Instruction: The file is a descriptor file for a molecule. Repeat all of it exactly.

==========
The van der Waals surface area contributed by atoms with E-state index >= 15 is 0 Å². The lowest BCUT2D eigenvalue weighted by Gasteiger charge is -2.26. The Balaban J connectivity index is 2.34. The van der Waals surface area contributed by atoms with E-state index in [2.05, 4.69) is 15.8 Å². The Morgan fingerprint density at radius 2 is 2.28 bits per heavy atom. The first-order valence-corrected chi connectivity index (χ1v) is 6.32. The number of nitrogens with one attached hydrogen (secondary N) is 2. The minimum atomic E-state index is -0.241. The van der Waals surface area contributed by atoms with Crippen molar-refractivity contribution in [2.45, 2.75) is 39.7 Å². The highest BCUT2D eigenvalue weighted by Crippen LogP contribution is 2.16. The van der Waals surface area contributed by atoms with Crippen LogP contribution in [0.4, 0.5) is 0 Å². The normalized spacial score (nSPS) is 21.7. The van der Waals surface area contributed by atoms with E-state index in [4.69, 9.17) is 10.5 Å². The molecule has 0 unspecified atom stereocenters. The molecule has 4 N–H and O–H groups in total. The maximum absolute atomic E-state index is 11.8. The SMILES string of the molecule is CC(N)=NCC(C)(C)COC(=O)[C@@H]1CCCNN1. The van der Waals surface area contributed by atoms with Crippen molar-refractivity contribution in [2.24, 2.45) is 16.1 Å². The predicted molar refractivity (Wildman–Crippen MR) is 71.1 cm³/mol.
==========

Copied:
The van der Waals surface area contributed by atoms with E-state index >= 15 is 0 Å². The lowest BCUT2D eigenvalue weighted by Gasteiger charge is -2.26. The Balaban J connectivity index is 2.34. The van der Waals surface area contributed by atoms with E-state index in [2.05, 4.69) is 15.8 Å². The Morgan fingerprint density at radius 2 is 2.28 bits per heavy atom. The first-order valence-corrected chi connectivity index (χ1v) is 6.32. The number of nitrogens with one attached hydrogen (secondary N) is 2. The minimum atomic E-state index is -0.241. The van der Waals surface area contributed by atoms with Crippen molar-refractivity contribution in [2.45, 2.75) is 39.7 Å². The highest BCUT2D eigenvalue weighted by Crippen LogP contribution is 2.16. The van der Waals surface area contributed by atoms with Crippen LogP contribution in [0.4, 0.5) is 0 Å². The normalized spacial score (nSPS) is 21.7. The van der Waals surface area contributed by atoms with E-state index in [4.69, 9.17) is 10.5 Å². The molecule has 0 unspecified atom stereocenters. The molecule has 4 N–H and O–H groups in total. The maximum absolute atomic E-state index is 11.8. The SMILES string of the molecule is CC(N)=NCC(C)(C)COC(=O)[C@@H]1CCCNN1. The van der Waals surface area contributed by atoms with Crippen molar-refractivity contribution in [2.24, 2.45) is 16.1 Å². The predicted molar refractivity (Wildman–Crippen MR) is 71.1 cm³/mol.